Librarians have had a hard time lately, what with the MLS being called the worst master’s degree for jobs and all that. For those despondent about such claims, take a look at this article and the infographic it points to. You’ll probably feel better, at least if you don’t think about it much.
The infographic seems to work from the same sort of data as that Forbes article that called the MLS the worst master’s degree for jobs, but both the article and the infographic paint a rosier picture.
For example, it points out that the average librarian salary in the US is $56,547 a year. Forbes probably compares that to what even its journalists make and finds amusement in the fact. How could one even live on that, they would chuckle.
The infographic takes a “glass is half full” approach and points out that average is “certainly more than what librarians make in the rest of the world — $14,624 in Brazil, $23,135 in the UK and $33,487 in Australia.”
However, the infographic gives the source of the UK figure, which is also conveniently at payscale.com. That site doesn’t list an “average” salary, but gives the median UK librarian salary as £24,729, which comes to about $38,000 in current exchange rates.
The equivalent page for US librarians lists the median pay as $42,885, which isn’t that much higher than the UK average.
It also lists the reported range of librarian pay from $25,133 to $66,423 to get that median. It’s not clear where that range comes from, since there are definitely librarians making more than $66,000, but don’t worry about that.
Anyway, back to the rosy view. The average hourly earnings are supposedly higher by age group for “all occupations.” For example, the 25-54 year old group of librarians averages $23.22 per hour, while “all occupations” average $19.76 per hour.
Wow, that’s almost $4 more per hour! If you want to make it sound even better, that’s 17.5% higher!
That sounds good, right? Pretty positive? Something’s nagging at me, though, something that just seems a little off.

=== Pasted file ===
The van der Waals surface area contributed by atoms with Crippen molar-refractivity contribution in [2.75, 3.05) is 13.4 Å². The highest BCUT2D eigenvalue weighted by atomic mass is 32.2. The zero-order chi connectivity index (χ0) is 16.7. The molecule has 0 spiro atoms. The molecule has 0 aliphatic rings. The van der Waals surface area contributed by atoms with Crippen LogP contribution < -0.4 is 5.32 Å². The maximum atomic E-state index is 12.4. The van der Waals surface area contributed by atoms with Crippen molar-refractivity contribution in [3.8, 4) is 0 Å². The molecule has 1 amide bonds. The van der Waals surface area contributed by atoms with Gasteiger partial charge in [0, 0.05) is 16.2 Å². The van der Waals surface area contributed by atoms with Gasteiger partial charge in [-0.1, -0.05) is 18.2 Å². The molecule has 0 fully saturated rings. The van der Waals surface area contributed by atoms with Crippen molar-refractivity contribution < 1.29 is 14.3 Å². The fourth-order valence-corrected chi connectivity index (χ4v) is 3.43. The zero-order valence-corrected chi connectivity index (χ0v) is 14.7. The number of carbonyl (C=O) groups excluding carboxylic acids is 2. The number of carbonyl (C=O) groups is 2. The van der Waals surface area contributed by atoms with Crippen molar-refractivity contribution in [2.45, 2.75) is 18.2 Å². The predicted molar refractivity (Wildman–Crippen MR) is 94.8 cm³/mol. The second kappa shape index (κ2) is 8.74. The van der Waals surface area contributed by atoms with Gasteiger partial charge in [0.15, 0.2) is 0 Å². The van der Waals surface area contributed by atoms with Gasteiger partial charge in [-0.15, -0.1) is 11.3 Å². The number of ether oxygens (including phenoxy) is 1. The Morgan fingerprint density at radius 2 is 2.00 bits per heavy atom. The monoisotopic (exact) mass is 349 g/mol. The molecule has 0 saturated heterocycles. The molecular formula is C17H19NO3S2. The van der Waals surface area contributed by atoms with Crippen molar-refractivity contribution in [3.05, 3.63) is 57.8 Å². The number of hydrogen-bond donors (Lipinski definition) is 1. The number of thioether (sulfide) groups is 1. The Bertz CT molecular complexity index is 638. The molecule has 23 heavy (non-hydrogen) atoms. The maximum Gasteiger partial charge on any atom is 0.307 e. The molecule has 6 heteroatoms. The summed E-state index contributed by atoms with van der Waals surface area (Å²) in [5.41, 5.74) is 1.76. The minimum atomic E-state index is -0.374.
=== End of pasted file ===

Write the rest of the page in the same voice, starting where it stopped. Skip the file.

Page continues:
Oh, yeah, it’s the comparison to “all occupations.” I’m pretty sure most of “all occupations” don’t require a bachelor’s degree, much less a master’s degree.
About 31% of Americans over age 25 have a bachelor’s degree, and about 8% a master’s degree. The percentages probably differ some if we just include those who are employed or looking for work, but probably not that much.
But I guess it’s good to know that librarians on average make over $3 more per hour than a population where the vast majority doesn’t even have a college degree.
Wait, I’m getting away from the rosy view again.
So back to the rosy view. Guess what? “Workers in this occupation tend to be older than workers in the rest of the economy.” Pay attention to the boldface. You know what that means? You do, don’t you. If not, you can probably guess.
That’s right! “A large number of librarians are likely to retire in the coming decade.”
And you know what that means? According to payscale.com, “This seems to be the right time to enter the profession” because of so many impending retirees!
Wait, haven’t we heard that before? Oh yeah, we’ve been hearing that for the last decade at least. It’s the “librarian shortage” all over again. Did the ALA put them up to this? This is a prank, right?
Or a conspiracy by the library schools desperate for tuition dollars?
That’s the only way it makes sense.